Authors Take Up The Tiered Support Models Also

from the good-for-them dept

Another day, another example of content creators embracing the business models we've been talking about -- and once again, this one is outside of the music industry. Recently we wrote about movie makers picking up on tiered funding offerings, similar to what Jill Sobule has done, and now we've got a budding author as well. To be clear: I'm absolutely sure there are others doing this as well, but I just heard about this particular example. Elinor Mills has the story of an author, Robin Sloan, who has apparently put some popular short stories that he's written online for free. But now he's trying to write a whole book. But rather than go the standard route, he's self-funding and then self-publishing the project, and like Sobule, Josh Freese, and many others (um, including us!), he's offering various tiers of benefits that you get for support:
Pledge $3 or more
DIGITAL PACK. Get a PDF copy of the book and follow along with behind-the-scenes updates.

Pledge $11 or more
PHYSICAL PACK. All of the above, plus get a physical copy of the book. (The more people who choose this level or higher, the better the book is for everybody!)

Pledge $19 or more
SINCERITY PACK. All of the above, plus your book is signed, and it comes with a little surprise.

Pledge $29 or more
PATRON PACK. All of the above, plus your name (or secret code-name) is listed in the acknowledgments.

Pledge $39 or more
SUPER OCCULT VALUE PACK. All of the above, plus get three more copies of the book (for a total of four), so you can give one to a friend, donate one to the library, leave one in a coffee shop with a line of hexadecimal code scribbled across the title page...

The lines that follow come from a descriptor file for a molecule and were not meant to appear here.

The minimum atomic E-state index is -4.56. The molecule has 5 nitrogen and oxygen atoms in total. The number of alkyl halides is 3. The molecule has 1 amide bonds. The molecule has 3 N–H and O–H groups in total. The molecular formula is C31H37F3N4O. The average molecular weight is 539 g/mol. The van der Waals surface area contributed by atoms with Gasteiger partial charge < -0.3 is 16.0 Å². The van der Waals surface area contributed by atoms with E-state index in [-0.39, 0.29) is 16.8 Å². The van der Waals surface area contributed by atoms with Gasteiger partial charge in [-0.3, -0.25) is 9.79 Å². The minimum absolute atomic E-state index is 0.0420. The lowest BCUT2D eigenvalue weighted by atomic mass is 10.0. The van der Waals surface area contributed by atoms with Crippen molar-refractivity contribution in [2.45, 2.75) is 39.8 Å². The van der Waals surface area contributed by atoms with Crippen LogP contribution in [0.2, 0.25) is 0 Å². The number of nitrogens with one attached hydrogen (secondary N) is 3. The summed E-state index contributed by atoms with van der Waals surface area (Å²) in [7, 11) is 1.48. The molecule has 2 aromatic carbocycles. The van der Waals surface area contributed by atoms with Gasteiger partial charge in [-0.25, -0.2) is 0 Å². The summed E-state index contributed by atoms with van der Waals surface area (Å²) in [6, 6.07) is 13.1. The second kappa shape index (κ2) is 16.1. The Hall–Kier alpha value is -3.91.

The cool thing? At the time I'm writing this, the last one had the highest number of buyers, and the cheapest one had the lowest number of buyers. And yet the Hollywood lawyers of the world insist that people just want to get stuff for free. Not true. Provide them real scarce value and people will buy.

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  1. identicon
    hegemon13, 2 Sep 2009 @ 7:21am

    Re: Stigma

    "I like it, I really do, but there is such a stigma amongst the literary industry against self-publishing that it's making me wince at this."

    That's true, but I think that will go away with time. When publishers are no longer gatekeepers to content, it won't really matter so much what the industry thinks.

    "Right now, Borders is entirely controlled by the traditional publishers. Imagine if the music labels controlled what acts went on EVERY stage around the country."

    You are assuming that Borders and the like are the only stages. They're not. They are more like the event arenas. For everyone else, Amazon is a pretty huge open stage that anyone can use. So is P2P. So is a good website. So are social networking sites. Etc. Etc. Etc.

    "The story with self-publishing has ALWAYS been that it can work, if you can figure out how to market the work on your own and sell it directly to the customer."

    Absolutely correct. The problem isn't with self-publishing. The problem is that most authors aren't businessmen, and they don't know how to go about manufacturing, promoting, and distributing a product. When done right, however, an author makes a LOT more money on fewer copies because they keep all the profits instead of a small percentage. My uncle has successfully published two young-adult novels that went on to win awards and allowed him to move to writing full time. He has not sold enough copies to make a large income through a traditional publisher, but because he self-published, he has been able to make a living from them. (The books are Runt the Brave and Runt the Hunted, if you are curious. They're on Amazon.)

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